Attitude of analyst where the earning trend is downward. Where the trend has been definitely downward the analyst will assign great weight to this unfavourable factor. He will not assume that the downcurve must presently turn upward, nor can he accept that the past average – which is much higher than the current figure – as a normal index of future earnings. But he will be equally chary about hasty conclusions to the effect that the company’s outlook is hopeless, that its earnings are certain to disappear entirely and that the stock is therefore without merit or value. Here again a qualitative study of the company’s situation and prospects is essential to forming an opinion whether at some price, relatively low, of course, the issue may not be a bargain, despite its declining earnings trend. Once more we identify the viewpoint of the analyst with that of a sensible business man looking into the pros and cons of some privately owned enterprise.

A given stock is generally considered to be worth a certain number of times its current earning. This number of times, or multiplier, depends partly on the prevailing psychology and partly on the nature and record of the enterprise.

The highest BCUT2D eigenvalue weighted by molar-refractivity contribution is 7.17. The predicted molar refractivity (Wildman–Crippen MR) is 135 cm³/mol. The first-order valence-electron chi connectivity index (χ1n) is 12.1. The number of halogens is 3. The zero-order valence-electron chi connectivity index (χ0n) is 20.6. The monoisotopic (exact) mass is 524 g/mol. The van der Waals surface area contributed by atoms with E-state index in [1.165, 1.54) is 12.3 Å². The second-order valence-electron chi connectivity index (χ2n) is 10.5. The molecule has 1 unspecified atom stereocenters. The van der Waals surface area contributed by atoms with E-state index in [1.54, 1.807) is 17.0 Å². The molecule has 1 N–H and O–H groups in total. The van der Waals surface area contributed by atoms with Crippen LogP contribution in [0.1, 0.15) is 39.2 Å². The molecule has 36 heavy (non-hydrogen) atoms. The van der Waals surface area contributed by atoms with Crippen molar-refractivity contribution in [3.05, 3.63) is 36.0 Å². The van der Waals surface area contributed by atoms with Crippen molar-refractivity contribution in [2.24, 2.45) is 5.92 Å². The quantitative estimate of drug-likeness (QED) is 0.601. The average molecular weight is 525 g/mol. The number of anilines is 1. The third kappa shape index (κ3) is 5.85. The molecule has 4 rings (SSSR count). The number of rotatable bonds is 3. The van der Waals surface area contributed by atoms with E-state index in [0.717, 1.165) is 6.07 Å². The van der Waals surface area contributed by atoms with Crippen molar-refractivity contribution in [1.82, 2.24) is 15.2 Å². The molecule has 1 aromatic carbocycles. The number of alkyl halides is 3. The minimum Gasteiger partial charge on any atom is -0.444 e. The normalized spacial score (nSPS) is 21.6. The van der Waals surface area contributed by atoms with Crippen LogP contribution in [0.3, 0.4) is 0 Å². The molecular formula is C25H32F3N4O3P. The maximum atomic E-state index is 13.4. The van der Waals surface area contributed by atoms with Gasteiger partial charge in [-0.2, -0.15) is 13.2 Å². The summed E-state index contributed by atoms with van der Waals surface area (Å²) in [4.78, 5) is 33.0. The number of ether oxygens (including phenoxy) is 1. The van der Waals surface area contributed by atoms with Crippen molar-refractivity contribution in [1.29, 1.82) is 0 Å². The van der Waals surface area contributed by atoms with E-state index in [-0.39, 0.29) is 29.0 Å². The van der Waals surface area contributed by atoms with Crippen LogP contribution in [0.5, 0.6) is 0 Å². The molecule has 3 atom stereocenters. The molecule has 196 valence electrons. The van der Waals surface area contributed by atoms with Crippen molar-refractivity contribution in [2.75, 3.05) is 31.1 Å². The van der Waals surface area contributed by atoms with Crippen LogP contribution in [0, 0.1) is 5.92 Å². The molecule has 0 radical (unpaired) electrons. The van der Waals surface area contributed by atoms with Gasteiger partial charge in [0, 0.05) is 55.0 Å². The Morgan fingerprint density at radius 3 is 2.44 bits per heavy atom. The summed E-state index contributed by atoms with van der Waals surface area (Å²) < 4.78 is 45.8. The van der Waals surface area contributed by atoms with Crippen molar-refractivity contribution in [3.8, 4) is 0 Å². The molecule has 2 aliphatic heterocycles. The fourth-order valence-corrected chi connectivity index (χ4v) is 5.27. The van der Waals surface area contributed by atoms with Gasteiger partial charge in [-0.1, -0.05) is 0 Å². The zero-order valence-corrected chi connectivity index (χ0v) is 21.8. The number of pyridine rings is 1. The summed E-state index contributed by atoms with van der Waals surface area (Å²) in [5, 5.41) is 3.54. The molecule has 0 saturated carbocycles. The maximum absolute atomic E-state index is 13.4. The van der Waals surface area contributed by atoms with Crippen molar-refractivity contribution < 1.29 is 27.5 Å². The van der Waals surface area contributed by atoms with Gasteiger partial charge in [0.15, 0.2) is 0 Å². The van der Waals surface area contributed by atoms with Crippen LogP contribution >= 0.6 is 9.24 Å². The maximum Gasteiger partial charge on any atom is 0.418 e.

Exact Appraisal Impossible. Security analysis cannot presume to lay down general rules as to the “proper value” of any given stock. Practically speaking, there is no such thing. The bases of value are too shifting to admit any formulation that could claim to be even reasonable accurate. The whole idea of basing the value upon current earnings seems inherently absurd, since we know that the current earnings are constantly changing. And whether the multiplier should be ten or fifteen or thirty would seem at bottom a matter of purely arbitrary choice.

But the stock market itself has no time for such scientific scruples. It must make its values first and find its reasons afterwards. Its position is much like that of a jury in a breach-of-promise suit; there is no sound way of measuring the values involved, and yet they must be measured somehow and a verdict rendered. Hence the prices of common stocks are not carefully thought out computations but resultants of a welter of human reactions. The stock market is a voting machine rather than a weighing machine. It responds to factual data not directly but only as the affect the decisions of buyers and sellers.